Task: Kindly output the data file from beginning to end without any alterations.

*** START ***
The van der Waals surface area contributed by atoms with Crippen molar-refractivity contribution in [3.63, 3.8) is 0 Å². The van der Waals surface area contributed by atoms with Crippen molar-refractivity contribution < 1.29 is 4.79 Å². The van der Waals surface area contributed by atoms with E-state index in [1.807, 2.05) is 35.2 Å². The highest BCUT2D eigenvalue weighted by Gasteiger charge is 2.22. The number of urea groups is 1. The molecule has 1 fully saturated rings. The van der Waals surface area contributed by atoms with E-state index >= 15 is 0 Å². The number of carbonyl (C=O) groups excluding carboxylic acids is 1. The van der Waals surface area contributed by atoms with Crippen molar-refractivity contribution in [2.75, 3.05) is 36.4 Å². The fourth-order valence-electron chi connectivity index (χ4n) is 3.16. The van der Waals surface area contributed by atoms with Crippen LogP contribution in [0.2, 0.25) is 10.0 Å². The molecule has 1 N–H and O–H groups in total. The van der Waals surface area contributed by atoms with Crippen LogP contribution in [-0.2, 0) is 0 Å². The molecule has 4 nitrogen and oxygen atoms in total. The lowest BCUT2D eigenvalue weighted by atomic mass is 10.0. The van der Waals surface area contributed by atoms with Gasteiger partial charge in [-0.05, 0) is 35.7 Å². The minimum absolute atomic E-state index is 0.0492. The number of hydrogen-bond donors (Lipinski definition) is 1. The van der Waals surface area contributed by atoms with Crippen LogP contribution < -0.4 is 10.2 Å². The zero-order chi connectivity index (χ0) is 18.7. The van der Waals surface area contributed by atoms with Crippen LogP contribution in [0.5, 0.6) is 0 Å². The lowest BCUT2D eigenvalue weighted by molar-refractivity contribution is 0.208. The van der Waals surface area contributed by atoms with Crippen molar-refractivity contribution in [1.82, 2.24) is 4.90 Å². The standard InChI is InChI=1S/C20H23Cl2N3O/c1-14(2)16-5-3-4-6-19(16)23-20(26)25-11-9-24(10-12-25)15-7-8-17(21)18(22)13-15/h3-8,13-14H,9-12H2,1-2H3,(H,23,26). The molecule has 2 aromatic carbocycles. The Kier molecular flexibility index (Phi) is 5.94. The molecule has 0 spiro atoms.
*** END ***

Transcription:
The van der Waals surface area contributed by atoms with Crippen molar-refractivity contribution in [3.63, 3.8) is 0 Å². The van der Waals surface area contributed by atoms with Crippen molar-refractivity contribution < 1.29 is 4.79 Å². The van der Waals surface area contributed by atoms with E-state index in [1.807, 2.05) is 35.2 Å². The highest BCUT2D eigenvalue weighted by Gasteiger charge is 2.22. The number of urea groups is 1. The molecule has 1 fully saturated rings. The van der Waals surface area contributed by atoms with E-state index >= 15 is 0 Å². The number of carbonyl (C=O) groups excluding carboxylic acids is 1. The van der Waals surface area contributed by atoms with Crippen molar-refractivity contribution in [2.75, 3.05) is 36.4 Å². The fourth-order valence-electron chi connectivity index (χ4n) is 3.16. The van der Waals surface area contributed by atoms with Crippen LogP contribution in [0.2, 0.25) is 10.0 Å². The molecule has 1 N–H and O–H groups in total. The van der Waals surface area contributed by atoms with Crippen LogP contribution in [-0.2, 0) is 0 Å². The molecule has 4 nitrogen and oxygen atoms in total. The lowest BCUT2D eigenvalue weighted by atomic mass is 10.0. The van der Waals surface area contributed by atoms with Gasteiger partial charge in [-0.05, 0) is 35.7 Å². The minimum absolute atomic E-state index is 0.0492. The number of hydrogen-bond donors (Lipinski definition) is 1. The van der Waals surface area contributed by atoms with Crippen LogP contribution < -0.4 is 10.2 Å². The zero-order chi connectivity index (χ0) is 18.7. The van der Waals surface area contributed by atoms with Crippen LogP contribution in [0.5, 0.6) is 0 Å². The lowest BCUT2D eigenvalue weighted by molar-refractivity contribution is 0.208. The van der Waals surface area contributed by atoms with Crippen molar-refractivity contribution in [1.82, 2.24) is 4.90 Å². The standard InChI is InChI=1S/C20H23Cl2N3O/c1-14(2)16-5-3-4-6-19(16)23-20(26)25-11-9-24(10-12-25)15-7-8-17(21)18(22)13-15/h3-8,13-14H,9-12H2,1-2H3,(H,23,26). The molecule has 2 aromatic carbocycles. The Kier molecular flexibility index (Phi) is 5.94. The molecule has 0 spiro atoms.